I know just enough about social media to be dangerous. I grew up in a childhood without cell phones. Your story was told by how you carried yourself and what you accomplished at school, on the playing field, or in your job. Your thoughts and rants were kept to yourself or in your inner circle. As such, I was strongly against a professional social media page and a school page. I felt that it would put our school out in the public eye and leave it open for negative comments that are hard to police. It is difficult enough keeping a handle on the daily and evening activities of a school without tracking social media as well.
However, after a few incidents involving incorrect information about our high school on social media and having to respond or rely on others to comment, I realized we were spending too much time on damage control. I thought, “Why am I allowing other people to tell our story?” It was time for us to broadcast the information that we want everyone to know to stay informed, but to also share the great events happening every day at our school.
I met with my admin team and quickly came up with a plan to tell our story. We immediately created Facebook, Twitter, and Instagram accounts and started blasting out information and pictures of school activities. Luckily, I have young, tech-savvy admins who were ready to jump at the chance to run our accounts. Our followers grew quickly and many shares and likes started immediately. The community tagged parents of students so they could see their child on our page. Parents especially loved finding out things that their student forgot to mention. We began an athletic page so those that could not attend sporting events could see score updates and information immediately.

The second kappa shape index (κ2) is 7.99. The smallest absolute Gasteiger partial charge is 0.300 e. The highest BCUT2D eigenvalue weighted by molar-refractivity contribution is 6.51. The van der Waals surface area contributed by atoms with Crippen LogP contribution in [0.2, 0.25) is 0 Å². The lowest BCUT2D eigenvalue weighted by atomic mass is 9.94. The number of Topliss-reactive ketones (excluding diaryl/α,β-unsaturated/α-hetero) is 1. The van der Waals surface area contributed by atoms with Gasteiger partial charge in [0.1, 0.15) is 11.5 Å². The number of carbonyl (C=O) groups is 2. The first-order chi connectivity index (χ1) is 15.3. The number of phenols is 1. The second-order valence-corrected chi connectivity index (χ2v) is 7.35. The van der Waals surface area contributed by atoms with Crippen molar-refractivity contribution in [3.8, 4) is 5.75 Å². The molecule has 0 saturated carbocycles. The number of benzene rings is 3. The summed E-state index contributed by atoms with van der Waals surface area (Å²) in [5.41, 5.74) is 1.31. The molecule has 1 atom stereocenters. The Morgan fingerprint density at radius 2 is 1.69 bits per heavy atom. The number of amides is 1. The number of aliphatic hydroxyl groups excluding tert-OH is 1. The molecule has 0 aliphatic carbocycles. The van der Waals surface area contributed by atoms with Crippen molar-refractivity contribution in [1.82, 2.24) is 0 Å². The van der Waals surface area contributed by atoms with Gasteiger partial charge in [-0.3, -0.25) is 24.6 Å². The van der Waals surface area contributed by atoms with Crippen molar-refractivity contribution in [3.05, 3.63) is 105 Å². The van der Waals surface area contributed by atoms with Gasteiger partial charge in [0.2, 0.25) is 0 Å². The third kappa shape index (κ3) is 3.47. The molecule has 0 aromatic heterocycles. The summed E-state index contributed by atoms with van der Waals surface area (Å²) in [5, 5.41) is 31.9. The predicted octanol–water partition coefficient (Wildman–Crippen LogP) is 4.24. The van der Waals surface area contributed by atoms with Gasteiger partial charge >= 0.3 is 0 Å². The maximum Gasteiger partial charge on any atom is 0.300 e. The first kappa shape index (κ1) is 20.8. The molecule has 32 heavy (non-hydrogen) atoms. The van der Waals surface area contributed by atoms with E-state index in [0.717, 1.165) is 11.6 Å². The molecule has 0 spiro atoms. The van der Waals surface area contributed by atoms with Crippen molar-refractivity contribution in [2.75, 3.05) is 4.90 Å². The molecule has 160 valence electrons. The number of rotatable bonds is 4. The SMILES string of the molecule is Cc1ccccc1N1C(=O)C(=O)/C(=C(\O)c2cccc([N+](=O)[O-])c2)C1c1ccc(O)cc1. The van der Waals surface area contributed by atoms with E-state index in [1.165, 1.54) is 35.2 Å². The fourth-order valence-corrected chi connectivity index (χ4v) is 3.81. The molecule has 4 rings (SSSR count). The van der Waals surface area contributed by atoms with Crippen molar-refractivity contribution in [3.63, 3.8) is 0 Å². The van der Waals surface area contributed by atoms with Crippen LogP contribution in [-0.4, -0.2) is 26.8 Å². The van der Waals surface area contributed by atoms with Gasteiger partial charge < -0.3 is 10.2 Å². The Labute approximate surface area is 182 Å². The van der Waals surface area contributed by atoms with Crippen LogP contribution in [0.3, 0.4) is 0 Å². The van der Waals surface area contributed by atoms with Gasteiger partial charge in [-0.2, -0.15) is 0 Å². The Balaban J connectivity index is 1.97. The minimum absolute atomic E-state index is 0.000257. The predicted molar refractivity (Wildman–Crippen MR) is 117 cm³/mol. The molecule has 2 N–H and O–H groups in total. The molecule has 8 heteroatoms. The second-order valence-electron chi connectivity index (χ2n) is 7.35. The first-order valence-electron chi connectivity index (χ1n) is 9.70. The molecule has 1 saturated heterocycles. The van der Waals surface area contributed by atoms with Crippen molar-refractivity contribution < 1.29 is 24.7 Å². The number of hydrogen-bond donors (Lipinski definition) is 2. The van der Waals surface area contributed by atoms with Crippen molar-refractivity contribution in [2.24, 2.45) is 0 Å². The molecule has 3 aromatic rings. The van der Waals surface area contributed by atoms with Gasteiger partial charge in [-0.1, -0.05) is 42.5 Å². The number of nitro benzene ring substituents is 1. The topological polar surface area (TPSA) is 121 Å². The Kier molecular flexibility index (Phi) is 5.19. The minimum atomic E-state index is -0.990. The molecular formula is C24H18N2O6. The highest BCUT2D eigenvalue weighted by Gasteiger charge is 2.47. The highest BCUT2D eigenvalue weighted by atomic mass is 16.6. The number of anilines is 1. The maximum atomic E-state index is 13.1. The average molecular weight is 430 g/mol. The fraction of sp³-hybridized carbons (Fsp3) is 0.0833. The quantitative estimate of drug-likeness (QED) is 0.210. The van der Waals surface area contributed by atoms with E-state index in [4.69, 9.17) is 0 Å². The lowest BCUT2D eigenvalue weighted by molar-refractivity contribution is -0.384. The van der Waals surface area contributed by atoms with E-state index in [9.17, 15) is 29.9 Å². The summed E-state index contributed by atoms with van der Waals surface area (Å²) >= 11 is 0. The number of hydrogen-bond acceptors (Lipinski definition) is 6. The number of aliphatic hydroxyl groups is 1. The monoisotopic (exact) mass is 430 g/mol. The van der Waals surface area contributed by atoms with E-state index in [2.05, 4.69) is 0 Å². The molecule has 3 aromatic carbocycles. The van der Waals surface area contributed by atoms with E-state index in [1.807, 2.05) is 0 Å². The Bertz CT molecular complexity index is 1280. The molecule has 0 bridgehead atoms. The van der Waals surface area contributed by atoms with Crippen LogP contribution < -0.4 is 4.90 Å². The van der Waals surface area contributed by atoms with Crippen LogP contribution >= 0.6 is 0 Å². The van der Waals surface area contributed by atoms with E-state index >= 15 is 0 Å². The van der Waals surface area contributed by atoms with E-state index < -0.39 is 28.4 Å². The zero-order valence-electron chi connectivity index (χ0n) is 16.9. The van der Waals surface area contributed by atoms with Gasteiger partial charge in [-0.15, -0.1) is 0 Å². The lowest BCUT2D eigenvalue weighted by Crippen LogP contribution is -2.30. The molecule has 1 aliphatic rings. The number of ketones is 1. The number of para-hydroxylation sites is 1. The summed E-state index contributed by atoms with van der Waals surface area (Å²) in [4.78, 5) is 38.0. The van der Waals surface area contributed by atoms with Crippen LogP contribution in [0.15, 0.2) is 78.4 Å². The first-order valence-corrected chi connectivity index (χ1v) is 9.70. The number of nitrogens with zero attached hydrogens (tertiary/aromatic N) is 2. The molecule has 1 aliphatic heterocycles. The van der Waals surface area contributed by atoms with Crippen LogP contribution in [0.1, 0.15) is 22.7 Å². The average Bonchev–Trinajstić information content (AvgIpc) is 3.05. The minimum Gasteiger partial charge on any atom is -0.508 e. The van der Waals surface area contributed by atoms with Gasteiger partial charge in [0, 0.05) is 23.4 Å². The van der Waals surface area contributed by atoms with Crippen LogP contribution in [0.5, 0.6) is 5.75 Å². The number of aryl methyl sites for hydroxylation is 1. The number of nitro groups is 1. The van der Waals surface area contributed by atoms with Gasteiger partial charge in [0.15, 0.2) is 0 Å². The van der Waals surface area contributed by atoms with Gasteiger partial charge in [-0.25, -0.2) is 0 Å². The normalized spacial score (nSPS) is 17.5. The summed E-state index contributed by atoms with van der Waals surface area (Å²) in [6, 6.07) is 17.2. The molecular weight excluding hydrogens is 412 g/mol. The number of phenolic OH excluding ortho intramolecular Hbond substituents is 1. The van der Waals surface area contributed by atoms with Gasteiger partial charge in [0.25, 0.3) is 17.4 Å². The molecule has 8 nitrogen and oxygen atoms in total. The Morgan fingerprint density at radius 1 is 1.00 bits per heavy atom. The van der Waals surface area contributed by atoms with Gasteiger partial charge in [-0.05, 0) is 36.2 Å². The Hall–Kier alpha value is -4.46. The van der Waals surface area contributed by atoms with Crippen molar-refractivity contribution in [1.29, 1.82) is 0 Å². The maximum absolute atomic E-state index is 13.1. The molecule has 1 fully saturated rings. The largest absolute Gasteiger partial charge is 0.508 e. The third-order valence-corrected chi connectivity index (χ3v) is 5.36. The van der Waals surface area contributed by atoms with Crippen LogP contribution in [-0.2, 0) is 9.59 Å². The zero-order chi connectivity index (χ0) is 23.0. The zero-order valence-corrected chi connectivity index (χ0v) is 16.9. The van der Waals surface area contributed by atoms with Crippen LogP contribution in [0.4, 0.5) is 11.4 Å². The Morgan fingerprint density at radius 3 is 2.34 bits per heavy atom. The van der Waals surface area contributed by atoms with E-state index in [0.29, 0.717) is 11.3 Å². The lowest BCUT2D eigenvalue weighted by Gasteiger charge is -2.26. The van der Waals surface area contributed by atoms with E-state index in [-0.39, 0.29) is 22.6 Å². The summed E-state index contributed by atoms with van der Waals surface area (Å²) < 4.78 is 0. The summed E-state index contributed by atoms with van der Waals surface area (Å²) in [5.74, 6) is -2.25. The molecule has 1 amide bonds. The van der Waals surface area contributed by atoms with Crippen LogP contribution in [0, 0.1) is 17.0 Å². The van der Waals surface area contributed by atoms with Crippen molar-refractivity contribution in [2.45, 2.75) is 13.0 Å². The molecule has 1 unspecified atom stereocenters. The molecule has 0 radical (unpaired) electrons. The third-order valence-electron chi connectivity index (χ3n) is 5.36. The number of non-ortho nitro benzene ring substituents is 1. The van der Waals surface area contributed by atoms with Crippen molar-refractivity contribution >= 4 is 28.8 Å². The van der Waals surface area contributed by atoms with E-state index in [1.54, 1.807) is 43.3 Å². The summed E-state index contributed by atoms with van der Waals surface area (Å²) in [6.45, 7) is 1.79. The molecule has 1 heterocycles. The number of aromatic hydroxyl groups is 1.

Among the information we began sharing on social media:
- Pictures and captions of club activities
- Score updates at the end of each quarter featuring football games or live video of a play
- Live feed of choral songs
- Students doing group activities
- Shoutouts and pictures of our custodian working hard for our school
- Information about picture day
- Inclement weather policy
- Awards won by our students
We have now reached a point where teachers, advisers, and coaches send us pictures daily with a sentence or two about the activity. We also receive requests to come to a classroom or event to take pictures and share. Because our pages are a constant flurry of activity, many groups from the area have started sharing our stories as well.
We have discovered that posting the positives by far outweigh any negative social media occurrences that pop up. It is powerful when those on the outside can catch a glimpse of our school from the inside. I have been told many times that people look forward to our daily posts and activities. One of our most memorable posts was a video of a teacher dance-off at our fall pep rally. The post reached over 13,000 people, which to me is mind-blowing. Our teachers were seen in a completely different light by our parents and community, and the post also provided a great conversation piece for families at home.
Social media can be the quickest and most telling way to provide important information and positive stories about your school. Take the steps to share your story. You have the ability to control the perceptions of your school to those outside your walls.
Holly Kleppner is the 2019 West Virginia Principal of the Year. She was previously an English teacher and basketball coach. Follow her on Twitter (@KleppnerH) and visit her school’s social media presence on Twitter (@MuHSApplemen), Facebook (Musselman Applemen), and Instagram (Applemengram).